Dale Quarterley, a longtime veteran of the NASCAR K&N Pro Series East, is slated to return to Toyota Speedway at Irwindale (Calif.) for the first time since 2004 to participate in the NASCAR Toyota All-Star Showdown on Jan. 28-29.
Quarterley, originally from Westfield, Mass., competed in the first two NASCAR Toyota All-Star Showdowns. He finished 26th in 2003 and 10th in 2004.
For Quarterley, who also finished second in a NASCAR K&N Pro Series West race in Irwindale in 2004, it’s an opportunity to return to a track that he is very fond of.
“Anybody that has gone there and run that race track – it’s just a sensational facility,” Quarterley said. “Between the pit area, the restrooms, the grandstand, the spot tower – it’s a phenomenonal place to go race at.
“The drivers like it. You can put on a good show for the fans. It’s definitely a driver’s race track, so that’s one of the things that has me excited."
The NASCAR Toyota All-Star Showdown also makes sense for Quarterley from a practical perspective. Not only will it provide his sponsor – Van Dyk Baler – with some exposure since it has an office in Los Angeles, but it will also serve as a tune-up for a team that has competed in a very limited schedule in recent seasons.
While plans for the 2011 K&N Pro Series East season are not completely finalized, Quarterley does intend to return to the circuit where he has compiled six career wins. The last year he registered double-digit starts was 2004, but that doesn’t mean the veteran wheelman who turned 50 on January 15 has lost his competitive edge. In his lone 2010 start, Quarterley finished fifth on the intense high banks at Dover International Speedway.
“We decided to go out and run Irwindale and get the team put back together,” Quarterley said. “I’m really using the race as a test to kind of get myself going so, come Greenville, we’re up and running.”
Quarterley’s return to the K&N Pro Series comes at an interesting time for NASCAR’s top development circuit. Ricky Carmichael started the trend of action motorsports stars to take on stock cars in 2008 when he competed in the K&N Pro Series East, and now Travis Pastrana and Brian Deegan are set to follow in his footsteps – Pastrana starting with the Showdown, and Deegan at some point in 2011. An accomplished former motorcycle racer who competed in the American Motorcyclist Association (AMA) until 1996, Quarterley has an insightful take on the recent infusion of two-wheel racers into the world of NASCAR, and what they will face in the transition.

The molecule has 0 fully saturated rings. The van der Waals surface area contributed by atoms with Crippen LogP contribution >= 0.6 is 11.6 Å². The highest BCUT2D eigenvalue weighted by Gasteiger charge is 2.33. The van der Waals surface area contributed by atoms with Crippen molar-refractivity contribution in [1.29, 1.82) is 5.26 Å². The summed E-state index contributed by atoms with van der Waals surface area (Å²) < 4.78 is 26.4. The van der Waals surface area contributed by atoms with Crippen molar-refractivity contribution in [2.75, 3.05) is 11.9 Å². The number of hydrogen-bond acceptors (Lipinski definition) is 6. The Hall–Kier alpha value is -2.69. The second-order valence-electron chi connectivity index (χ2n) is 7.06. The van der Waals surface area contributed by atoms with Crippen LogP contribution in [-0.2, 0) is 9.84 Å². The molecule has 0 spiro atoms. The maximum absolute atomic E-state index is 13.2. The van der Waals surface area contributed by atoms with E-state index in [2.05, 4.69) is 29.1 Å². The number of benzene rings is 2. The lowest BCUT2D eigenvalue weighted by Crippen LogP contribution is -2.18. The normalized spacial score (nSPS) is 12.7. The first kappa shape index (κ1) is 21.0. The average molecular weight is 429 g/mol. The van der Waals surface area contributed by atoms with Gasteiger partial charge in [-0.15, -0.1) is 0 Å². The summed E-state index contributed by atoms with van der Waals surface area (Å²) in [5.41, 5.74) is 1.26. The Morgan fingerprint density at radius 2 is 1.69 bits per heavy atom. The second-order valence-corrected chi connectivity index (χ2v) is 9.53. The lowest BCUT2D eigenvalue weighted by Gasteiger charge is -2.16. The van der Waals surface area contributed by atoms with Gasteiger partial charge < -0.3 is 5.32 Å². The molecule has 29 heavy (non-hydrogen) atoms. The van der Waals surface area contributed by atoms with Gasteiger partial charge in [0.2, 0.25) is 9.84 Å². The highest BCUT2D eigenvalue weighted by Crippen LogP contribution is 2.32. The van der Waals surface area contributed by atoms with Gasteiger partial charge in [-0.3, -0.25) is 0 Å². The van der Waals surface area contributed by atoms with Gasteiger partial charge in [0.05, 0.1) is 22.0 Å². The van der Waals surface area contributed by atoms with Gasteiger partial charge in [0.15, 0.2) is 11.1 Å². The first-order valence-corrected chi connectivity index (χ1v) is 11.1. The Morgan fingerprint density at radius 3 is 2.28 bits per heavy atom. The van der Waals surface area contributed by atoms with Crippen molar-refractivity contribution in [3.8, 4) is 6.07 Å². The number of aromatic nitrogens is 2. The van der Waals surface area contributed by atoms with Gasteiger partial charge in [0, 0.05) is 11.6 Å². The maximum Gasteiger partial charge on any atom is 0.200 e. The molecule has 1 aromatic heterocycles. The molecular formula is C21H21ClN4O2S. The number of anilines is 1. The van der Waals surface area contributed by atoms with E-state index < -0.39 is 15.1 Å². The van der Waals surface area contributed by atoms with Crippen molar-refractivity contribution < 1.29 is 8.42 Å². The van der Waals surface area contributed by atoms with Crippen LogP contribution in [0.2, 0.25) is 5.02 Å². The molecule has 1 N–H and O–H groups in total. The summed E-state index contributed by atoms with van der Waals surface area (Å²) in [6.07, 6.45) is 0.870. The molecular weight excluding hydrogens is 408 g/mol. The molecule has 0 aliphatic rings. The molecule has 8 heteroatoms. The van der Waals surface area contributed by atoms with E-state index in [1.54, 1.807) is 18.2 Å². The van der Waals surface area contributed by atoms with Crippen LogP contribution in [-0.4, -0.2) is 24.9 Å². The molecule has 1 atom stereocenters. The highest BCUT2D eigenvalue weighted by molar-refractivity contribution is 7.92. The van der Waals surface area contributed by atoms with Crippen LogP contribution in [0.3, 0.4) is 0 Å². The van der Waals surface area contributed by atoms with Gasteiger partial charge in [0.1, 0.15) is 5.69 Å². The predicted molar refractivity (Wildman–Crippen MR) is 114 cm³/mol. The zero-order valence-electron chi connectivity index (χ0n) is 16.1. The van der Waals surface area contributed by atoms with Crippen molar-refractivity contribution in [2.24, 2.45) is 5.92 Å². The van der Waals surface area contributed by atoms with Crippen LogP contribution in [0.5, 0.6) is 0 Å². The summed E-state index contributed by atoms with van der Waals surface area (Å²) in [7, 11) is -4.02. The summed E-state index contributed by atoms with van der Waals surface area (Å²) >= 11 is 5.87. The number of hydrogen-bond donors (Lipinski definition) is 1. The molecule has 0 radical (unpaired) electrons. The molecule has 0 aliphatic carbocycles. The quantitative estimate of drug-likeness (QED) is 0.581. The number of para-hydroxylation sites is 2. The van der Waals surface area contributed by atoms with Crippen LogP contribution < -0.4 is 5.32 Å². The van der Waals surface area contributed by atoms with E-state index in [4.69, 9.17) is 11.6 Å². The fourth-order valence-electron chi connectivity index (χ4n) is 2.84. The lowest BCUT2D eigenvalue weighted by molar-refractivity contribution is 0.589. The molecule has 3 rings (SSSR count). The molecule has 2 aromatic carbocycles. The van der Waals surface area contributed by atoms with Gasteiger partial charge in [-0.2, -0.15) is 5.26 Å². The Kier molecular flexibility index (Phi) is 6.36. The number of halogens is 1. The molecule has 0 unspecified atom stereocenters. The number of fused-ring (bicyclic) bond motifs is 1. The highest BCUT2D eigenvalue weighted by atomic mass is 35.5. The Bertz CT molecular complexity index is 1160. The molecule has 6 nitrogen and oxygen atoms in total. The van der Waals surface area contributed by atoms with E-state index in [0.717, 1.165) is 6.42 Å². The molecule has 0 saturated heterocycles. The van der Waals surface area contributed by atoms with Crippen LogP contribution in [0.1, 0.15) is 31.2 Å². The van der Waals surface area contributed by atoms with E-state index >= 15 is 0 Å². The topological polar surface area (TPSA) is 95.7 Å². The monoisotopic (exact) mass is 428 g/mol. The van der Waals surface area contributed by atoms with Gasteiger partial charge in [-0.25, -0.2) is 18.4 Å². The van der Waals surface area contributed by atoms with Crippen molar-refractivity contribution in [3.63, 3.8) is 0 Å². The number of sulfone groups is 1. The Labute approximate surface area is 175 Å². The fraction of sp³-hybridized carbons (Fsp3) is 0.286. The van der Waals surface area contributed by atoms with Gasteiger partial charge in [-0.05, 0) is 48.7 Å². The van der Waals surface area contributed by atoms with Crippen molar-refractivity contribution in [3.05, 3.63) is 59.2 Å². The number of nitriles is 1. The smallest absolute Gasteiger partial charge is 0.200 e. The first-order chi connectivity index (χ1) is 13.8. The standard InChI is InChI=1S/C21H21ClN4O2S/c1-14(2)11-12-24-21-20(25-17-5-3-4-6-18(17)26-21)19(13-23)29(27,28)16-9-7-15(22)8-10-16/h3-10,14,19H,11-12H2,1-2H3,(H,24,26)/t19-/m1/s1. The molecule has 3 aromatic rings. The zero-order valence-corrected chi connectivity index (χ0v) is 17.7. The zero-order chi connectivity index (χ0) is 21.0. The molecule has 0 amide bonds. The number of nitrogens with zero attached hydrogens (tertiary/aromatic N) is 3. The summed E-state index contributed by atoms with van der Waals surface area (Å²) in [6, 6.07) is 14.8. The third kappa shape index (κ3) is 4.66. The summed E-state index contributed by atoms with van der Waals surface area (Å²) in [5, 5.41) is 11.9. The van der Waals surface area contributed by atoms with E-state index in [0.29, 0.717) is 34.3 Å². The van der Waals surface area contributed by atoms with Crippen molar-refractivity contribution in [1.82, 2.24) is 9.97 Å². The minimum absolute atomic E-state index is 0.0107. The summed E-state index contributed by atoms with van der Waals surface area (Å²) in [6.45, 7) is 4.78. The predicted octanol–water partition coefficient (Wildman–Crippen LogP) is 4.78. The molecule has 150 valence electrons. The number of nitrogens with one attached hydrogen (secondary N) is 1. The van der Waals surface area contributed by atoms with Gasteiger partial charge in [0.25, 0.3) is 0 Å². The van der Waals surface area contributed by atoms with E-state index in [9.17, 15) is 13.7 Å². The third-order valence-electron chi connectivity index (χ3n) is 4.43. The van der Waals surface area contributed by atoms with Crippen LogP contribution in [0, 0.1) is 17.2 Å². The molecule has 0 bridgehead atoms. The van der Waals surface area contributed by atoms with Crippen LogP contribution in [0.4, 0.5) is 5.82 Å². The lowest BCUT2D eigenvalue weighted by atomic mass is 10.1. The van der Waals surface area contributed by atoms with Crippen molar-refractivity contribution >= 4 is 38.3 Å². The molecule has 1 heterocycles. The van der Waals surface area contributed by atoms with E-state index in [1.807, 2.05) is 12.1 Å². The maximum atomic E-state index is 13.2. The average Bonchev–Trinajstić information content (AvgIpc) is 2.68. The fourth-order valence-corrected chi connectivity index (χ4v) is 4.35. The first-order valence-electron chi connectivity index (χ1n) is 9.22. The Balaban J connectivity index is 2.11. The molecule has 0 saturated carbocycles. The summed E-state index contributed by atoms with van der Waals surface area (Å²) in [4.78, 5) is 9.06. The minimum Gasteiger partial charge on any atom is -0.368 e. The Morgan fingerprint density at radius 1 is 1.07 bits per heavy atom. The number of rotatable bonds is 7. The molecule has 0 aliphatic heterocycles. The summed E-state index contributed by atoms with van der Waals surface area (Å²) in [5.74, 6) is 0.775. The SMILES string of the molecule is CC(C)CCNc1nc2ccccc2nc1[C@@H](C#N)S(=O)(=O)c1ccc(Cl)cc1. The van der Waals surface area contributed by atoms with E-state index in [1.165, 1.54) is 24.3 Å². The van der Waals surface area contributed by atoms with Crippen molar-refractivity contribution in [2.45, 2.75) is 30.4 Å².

“We get too old to keep racing motorcycles,” Quarterley said. “I stopped at 32, and even 32 in road racing was an eternity.
“If you high-side your bike at 120 mph, its two weeks before you can walk right. But if you spin your race car out and take both ends off of it, by Tuesday you forgot it even happened,” Quarterley said.
But the now-veteran of stock car racing says it’s not all about age, safety or even about the possibility for greater financial opportunities.
“We all wake up in the morning thinking of racing somebody,” Quarterley said. “For those guys, this is another way, shape or form of racing.”
Having gone through the transition from two to four wheels 15 years ago, and by seeing what Carmichael experience in 2008, Quarterley knows what to expect of Pastrana and Deegan in their initial transitions.
“The racing on the car side is just as intense as the racing on the motorcycle side – that side of the fence is about the same,” Quarterley said. “What’s not the same is that motorcycle racing is really 100-percent from start to finish. You don’t save tires, you don’t cruise, it’s as fast as you can go from start to finish.
“That’s the hard part I had, I had to slow down because the cars won’t take 100-percent all day. Even if you can do it, the car can’t do it. It’s hard to get yourself to find that sweet spot. That’s what they’re going to struggle with,” Quarterley said.
Quarterley thinks that there will be the obvious learning curve for them, as with any rookie, but he doesn’t think all of their mistakes should be blamed on inexperience.
“If you watch some of these guys, they blame it on rookie stuff,” Quarterley said. “Carmichael did it when he came in, and some of his was rookie mistakes, but he was in 100-percent mode. He saw a hole, he filled the hole. It’s that simple, because that’s how they think. It takes awhile to get it in your head ‘well, I’m faster than him, and if I don’t get him this lap, I’ll get him the next lap.’
“If you watch guys that win week-in and week-out, that’s exactly what they do. You hardly ever see Jimmie Johnson fill a hole, he waits until there is an actual hole there,” Quarterley said.
Quarterley and Pastrana will attempt to race their way into the NASCAR Toyota All-Star Showdown without guaranteed starting positions, which went to race winners from this past K&N Pro Series season as well as the 2010 champions of NASCAR’s developmental series.
The NASCAR Toyota All-Star Showdown main event is broken up into three sections – two 100-lap segments preceding a 25-lap dash to the finish.
The schedule also includes a 75-lap NASCAR Whelen All-American Series Super Late Model race and a 50-lap NASCAR Whelen All-American Series Late Model race.
Both nights of racing will air live on SPEED, beginning each night at 10 p.m. ET. The coverage will be anchored by Rick Allen and Phil Parsons in the booth with Dick Berggren and Jim Tretow covering action in the pits.